1. Michael Wojcik Silver badge

          Re: Creation or translation?

          We've had machine translation for quite a while now. The change in word frequencies suggest LLMs are being used to create the papers as submitted. If authors are using (the current generation of generative) LLMs for translation, that's a risky practice; those models were not designed or trained primarily for translation.

        2. jfm

          Re: Creation or translation?

          Which is why there are English-improving services (generally using suitably-qualified piecework editors). Some of these do an initial (pre-human eyes) edit to try and tidy up the English; some editors (I hear) find that their own first pass involves correcting it, including places where the pre-edit has entirely changed the meaning. (I'm being a little cagey because this part of the academic publishing process is often done on the quiet even though it's entirely respectable).

      5. Androgynous Cow Herd

        Re: A solution maybe?

        No, Splelchick is not AI.

        A grammar correction, like inserting a comma before or after a subclass, is not AI.

        A phrase *rewrite* is still not "Artificial intelligence" .

        The difference is that "AI" as the term is currently abused is generative...and none of those examples are generative, they are editorial.

        "AI" (as it seems to be used and misused currently) is another way to say "Computers making sh!t up".

        Now, if an AI generates any portion of a scientific paper, they should get just as much credit as any other grad student that assisted in the creation and collation of the paper.

  2. Len

    Or the explosion of the use of the word "delve" since the release of ChatGPT

    There's also the outright explosion of the occurrence of the word "delve" in PubMed articles that coincides neatly with the release of ChatGPT

    1. HuBo

      Re: Or the explosion of the use of the word "delve" since the release of ChatGPT

      ... not to delve into the pivotal explosion of intricate rats meticulously showcasing commendably huuuge penises!

      (some journals are surely peer-reviewed by AI itself)

      1. Evil Auditor Silver badge

        Re: Or the explosion of the use of the word "delve" since the release of ChatGPT

        (some journals are surely peer-reviewed by AI itself)

        Not sure about the I in AI. And neither about the A - rubbish has been published in "peer-reviewed" journals a long time before the latest AI hype.

        1. Anonymous Coward
    2. Antron Argaiv Silver badge
      Thumb Up

      Re: Or the explosion of the use of the word "delve" since the release of ChatGPT

      There's something about the phrasimg and cadence of LLM written paragraphs. They're often overly ornately worded, and praise of positive attributes is overly effusive, to give a couple of examples. And, if there's a conclusion, it's often out of alignment with the prior paragraphs. Like pornography, I'll know it when I see it :-)

      Amazon and eBay are both using LLM written descriptive paragraphs. They remind me of the letters I used to get from Nigerian princes, PhDs, widows, and bankers with wads of extra cash they wanted to give me.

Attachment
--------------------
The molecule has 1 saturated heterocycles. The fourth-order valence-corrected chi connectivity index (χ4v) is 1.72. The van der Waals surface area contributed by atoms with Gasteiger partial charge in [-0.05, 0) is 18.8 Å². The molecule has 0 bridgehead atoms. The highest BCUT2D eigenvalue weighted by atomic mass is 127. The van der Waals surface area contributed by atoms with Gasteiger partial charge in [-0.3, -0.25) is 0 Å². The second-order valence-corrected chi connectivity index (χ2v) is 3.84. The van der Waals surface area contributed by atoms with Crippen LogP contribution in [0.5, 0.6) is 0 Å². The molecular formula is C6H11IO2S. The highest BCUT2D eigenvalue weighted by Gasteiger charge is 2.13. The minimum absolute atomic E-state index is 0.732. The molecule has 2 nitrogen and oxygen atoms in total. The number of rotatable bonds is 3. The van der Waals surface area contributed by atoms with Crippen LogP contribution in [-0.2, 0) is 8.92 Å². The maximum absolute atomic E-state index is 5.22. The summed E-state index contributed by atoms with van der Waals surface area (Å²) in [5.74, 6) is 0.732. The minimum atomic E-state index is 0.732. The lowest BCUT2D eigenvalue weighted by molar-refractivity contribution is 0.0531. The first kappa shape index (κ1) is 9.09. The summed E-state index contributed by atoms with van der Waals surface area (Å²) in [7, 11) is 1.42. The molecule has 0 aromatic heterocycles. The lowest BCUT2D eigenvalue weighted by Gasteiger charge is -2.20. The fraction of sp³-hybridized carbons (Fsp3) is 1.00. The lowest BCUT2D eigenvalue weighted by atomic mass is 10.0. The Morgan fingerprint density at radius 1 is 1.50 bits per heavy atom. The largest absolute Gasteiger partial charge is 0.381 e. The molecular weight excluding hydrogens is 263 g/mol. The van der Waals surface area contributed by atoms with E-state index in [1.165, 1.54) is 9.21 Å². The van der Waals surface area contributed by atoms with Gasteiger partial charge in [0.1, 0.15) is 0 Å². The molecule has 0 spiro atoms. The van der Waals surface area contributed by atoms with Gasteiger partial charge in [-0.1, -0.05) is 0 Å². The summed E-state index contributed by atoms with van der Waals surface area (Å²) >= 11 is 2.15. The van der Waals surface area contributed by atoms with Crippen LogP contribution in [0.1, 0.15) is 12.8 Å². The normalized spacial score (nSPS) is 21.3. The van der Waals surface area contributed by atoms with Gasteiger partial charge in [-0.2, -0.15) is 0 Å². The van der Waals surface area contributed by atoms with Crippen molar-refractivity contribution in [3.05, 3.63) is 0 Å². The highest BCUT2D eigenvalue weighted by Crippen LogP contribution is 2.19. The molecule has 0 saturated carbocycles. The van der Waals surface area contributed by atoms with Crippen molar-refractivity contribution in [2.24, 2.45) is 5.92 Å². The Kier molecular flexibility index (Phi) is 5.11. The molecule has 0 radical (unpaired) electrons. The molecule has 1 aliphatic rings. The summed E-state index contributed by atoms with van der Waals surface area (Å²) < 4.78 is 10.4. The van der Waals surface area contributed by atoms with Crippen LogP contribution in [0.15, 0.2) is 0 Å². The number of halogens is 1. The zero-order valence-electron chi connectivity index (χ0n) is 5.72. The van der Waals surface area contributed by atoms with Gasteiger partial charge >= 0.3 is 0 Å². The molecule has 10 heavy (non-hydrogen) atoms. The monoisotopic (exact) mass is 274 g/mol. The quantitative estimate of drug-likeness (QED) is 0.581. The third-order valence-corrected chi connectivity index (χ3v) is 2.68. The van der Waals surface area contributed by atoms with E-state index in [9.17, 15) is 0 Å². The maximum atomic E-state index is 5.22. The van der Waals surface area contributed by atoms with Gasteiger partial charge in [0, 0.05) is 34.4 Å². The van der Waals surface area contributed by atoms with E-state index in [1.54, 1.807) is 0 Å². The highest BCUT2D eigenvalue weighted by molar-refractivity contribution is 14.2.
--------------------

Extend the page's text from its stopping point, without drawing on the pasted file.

3. Dr. G. Freeman

    Thought things were becoming more readable.

  4. perkele

    I asked Google Gemini to comment.

    While large language models can be helpful for generating ideas or summarizing information, using them to write entire academic research reports is generally discouraged for a few reasons:

    Lack of Critical Thinking and Originality: These models rely on existing data and might not provide new insights or critical analysis expected in academic research.

    Potential for Factual Errors: The accuracy of the generated text depends on the quality of the training data. There's a risk of including factual errors or biases present in the data.

    Misrepresentation of Authorship: Research reports require clear ownership of ideas and arguments. Using a large language model can blur the lines between human and machine generated content.

    It's important for academic research to be transparent, well-sourced, and demonstrate critical thinking. Large language models are better suited for assisting researchers, not replacing them entirely.


  5. m4r35n357 Silver badge

    Lazy fuckers

    Having written a (very) few in my time I can say that with a clear conscience.

    1. Pascal Monett Silver badge

      Re: Lazy fuckers

      Welcome to the Future.

    2. ITMA Silver badge

      Re: Lazy fuckers

      That - "lazy fuckers" - is a view I hold generally about the use of generative AI.

      If someone is being paid to do a job and they are using LLM based AI to do a significant proportion of it, then what are they being paid for? The AI is doing the "work", not them.

      They are being paid to use their brain to do a job.

      Besides, since LLM based AI virtually always has the caveat of "can give innacurate and misleading results which should be checked carefully" that means you MUST spend an awful lot of time checking what it has done.

      So here is an idea - save the time and do the effing work yourself in the first place as you are being paid to....

      Even using it to summarise a document.

      If you are asked to summarise something that means you've been asked to READ IT and UNDERSTAND IT. If you are using AI to do it, you have done neither.

  6. heyrick Silver badge


    Far too much stuff that should be openly available is buried behind paywalls. If AI pollutes that, I'm afraid I might be able to manage a shrug at best...

    Icon: meh, whatever.

    1. m4r35n357 Silver badge

      Re: Shrug